Power supply is a huge task and should constitute about 90% of Fashola’s time. He has a Minister of State in Mustapha Baba Shauri and permanent secretaries and directors to support him, without him having to micromanage. If he fails it would not be because the job was too big for one person.
Another argument claims that the dire safety record in Nigerian aviation makes it a specialised environment that needs a separate ministry, and a domain expert as the minister to ensure the right regulatory framework is in place. But there are experts at the Nigerian Civil Aviation Authority (NCAA) as “the apex regulatory body, overseeing the activities of all airlines and their pilots, engineers and cabin staff, airports, airstrips and heliports, navigation aids, all service providers including the airport authority and the air traffic service provider, aviation training institutions, etc.” There are also experts at the ministry to ensure that the NCAA is kept on its toes. The Federal Airports Authority Nigeria (FAAN) is “a service organization statutorily charged to manage all Commercial Airports in Nigeria and provide service to both passenger and airlines”.
So if the NCAA regulates airlines and FAAN manages airports, where is the need for a separate aviation ministry? Aviation is a form of transportation and belongs to the transport ministry. Different ministries dealing with trains, planes and automobiles leads to silo working, little joined-up thinking and not seeing how decisions made in one area affect the other.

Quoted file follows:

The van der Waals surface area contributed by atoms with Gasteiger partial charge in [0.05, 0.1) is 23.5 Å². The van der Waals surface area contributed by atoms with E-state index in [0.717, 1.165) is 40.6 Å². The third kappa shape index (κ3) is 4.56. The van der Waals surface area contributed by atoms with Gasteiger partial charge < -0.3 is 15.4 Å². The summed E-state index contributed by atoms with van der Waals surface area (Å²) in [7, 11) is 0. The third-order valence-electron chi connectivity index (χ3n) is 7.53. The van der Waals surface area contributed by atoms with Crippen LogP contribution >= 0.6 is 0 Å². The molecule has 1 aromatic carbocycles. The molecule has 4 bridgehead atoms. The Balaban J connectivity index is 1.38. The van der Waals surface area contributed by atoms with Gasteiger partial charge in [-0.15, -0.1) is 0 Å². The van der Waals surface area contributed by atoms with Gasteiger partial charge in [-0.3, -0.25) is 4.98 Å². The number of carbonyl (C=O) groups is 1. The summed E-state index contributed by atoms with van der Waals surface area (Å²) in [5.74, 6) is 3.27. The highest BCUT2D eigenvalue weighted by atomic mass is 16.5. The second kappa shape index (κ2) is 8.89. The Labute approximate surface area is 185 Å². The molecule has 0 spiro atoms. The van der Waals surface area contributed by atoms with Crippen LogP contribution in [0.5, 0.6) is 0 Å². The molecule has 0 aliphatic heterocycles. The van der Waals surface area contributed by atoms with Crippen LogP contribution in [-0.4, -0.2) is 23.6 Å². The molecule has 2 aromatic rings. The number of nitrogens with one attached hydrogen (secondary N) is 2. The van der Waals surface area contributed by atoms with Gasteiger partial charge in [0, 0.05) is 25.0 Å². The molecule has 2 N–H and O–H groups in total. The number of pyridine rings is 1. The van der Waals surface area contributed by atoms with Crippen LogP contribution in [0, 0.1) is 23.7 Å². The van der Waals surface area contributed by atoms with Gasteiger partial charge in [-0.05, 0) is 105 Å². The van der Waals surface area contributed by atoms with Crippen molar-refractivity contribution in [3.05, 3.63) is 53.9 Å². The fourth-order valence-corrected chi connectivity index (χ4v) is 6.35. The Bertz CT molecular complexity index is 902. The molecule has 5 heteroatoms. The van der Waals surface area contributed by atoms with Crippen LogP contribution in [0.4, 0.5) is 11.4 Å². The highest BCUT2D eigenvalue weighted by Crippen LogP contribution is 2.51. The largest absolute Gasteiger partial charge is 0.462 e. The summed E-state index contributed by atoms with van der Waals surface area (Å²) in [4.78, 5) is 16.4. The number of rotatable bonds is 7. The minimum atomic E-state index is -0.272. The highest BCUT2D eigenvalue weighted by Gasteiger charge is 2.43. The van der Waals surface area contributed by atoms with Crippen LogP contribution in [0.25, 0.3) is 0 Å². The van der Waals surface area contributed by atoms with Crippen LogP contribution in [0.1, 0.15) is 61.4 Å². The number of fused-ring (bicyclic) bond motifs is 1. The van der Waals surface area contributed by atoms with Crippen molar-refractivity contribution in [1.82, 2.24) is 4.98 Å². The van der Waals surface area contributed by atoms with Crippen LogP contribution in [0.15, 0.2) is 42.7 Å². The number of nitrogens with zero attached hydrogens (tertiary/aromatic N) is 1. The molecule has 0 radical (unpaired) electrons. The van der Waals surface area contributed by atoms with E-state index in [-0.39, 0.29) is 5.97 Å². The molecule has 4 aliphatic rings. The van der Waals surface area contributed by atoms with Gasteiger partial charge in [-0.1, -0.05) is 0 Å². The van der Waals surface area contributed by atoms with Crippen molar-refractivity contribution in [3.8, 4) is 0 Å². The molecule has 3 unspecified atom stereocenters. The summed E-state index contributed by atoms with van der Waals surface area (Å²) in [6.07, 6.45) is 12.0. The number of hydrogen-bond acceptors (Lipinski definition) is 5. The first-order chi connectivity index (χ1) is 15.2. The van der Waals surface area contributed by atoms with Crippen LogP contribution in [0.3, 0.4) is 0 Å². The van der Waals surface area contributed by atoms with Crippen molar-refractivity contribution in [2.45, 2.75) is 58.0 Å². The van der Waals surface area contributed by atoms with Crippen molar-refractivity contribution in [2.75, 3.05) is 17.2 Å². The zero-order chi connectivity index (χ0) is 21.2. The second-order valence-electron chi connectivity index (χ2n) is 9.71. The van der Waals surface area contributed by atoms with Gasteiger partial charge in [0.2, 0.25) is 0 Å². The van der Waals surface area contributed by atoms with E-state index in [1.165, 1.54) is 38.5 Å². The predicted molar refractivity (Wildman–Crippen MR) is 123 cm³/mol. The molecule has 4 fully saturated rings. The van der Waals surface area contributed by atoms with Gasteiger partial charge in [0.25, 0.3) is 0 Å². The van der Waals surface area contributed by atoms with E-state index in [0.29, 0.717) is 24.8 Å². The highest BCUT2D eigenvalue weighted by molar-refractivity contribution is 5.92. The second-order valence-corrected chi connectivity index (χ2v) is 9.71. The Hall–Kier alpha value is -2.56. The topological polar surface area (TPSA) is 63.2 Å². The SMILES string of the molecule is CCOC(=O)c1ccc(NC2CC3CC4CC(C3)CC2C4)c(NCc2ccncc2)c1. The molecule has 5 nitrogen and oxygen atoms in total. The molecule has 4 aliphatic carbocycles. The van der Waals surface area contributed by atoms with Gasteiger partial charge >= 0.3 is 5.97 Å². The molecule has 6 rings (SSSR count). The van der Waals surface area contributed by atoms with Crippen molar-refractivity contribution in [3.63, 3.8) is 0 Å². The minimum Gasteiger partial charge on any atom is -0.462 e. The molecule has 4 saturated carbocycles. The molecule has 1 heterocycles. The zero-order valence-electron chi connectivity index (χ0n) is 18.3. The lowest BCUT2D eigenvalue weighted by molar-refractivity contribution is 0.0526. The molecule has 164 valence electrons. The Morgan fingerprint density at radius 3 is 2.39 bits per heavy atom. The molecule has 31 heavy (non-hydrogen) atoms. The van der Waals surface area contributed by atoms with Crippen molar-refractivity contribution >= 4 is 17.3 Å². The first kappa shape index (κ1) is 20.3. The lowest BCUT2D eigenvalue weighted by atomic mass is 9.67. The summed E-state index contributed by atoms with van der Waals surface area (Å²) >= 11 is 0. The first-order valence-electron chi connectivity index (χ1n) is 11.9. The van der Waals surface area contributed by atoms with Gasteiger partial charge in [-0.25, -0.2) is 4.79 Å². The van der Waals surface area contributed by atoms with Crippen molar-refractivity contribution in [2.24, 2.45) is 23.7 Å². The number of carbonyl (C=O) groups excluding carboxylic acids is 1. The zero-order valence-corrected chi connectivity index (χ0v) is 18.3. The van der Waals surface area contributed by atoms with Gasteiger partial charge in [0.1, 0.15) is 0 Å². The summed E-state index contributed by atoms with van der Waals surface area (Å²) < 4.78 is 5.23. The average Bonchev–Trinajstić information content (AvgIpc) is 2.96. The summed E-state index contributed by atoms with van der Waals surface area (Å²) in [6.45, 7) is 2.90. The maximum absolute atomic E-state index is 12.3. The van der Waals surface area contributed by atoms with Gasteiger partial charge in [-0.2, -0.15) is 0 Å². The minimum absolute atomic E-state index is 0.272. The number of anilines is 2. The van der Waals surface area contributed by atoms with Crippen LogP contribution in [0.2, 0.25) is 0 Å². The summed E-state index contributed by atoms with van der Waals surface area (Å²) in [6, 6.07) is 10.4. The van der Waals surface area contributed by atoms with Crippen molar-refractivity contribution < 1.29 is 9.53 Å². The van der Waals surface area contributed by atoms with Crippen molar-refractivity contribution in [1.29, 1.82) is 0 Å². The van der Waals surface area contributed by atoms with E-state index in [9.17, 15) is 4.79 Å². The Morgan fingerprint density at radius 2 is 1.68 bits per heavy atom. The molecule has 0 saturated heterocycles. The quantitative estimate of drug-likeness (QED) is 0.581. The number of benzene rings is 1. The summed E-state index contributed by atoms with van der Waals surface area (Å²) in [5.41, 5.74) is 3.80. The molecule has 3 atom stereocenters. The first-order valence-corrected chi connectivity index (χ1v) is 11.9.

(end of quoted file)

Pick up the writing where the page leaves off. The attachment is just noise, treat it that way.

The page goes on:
Needless to mention that the new Minister for Transportation Rotimi Amaechi also has Hadi Sirika as the Minister of State in Aviation to support him. Any failures to deliver would have nothing to do with the fact that the aviation ministry was added to Amaechi’s portfolio.
Nigerians like to make noise about the fact that we have always had lawyers as Attorney-General and physicians as health minister, so the argument goes that domain experts should be ministers elsewhere. An Attorney-General has to be a legal practitioner because it is in the constitution and the role involves being the “Chief Law Officer”. It means he/she is the chief legal adviser and the constitution rightly requires he/she must have at least 10 years legal experience.
There is no such requirement in health or any other ministry. We have had many experienced physicians and professors of medicine as health ministers. None has had any impact on delivering decent healthcare services to the majority of Nigerians.
If Buhari’s cabinet fails to deliver for Nigeria it would be because they were “noisemakers” that didn’t want to work for ordinary Nigerians, and not because they were not specialists in their ministries or the size of the ministry.
The president should have gone even further and merged Science and Technology with Education. The Ministry of Budget and National Planning belongs to Finance. Solid Minerals should have been under Industry, Trade and Investment. I’m sure that would have led to even more noise about “noisemakers”.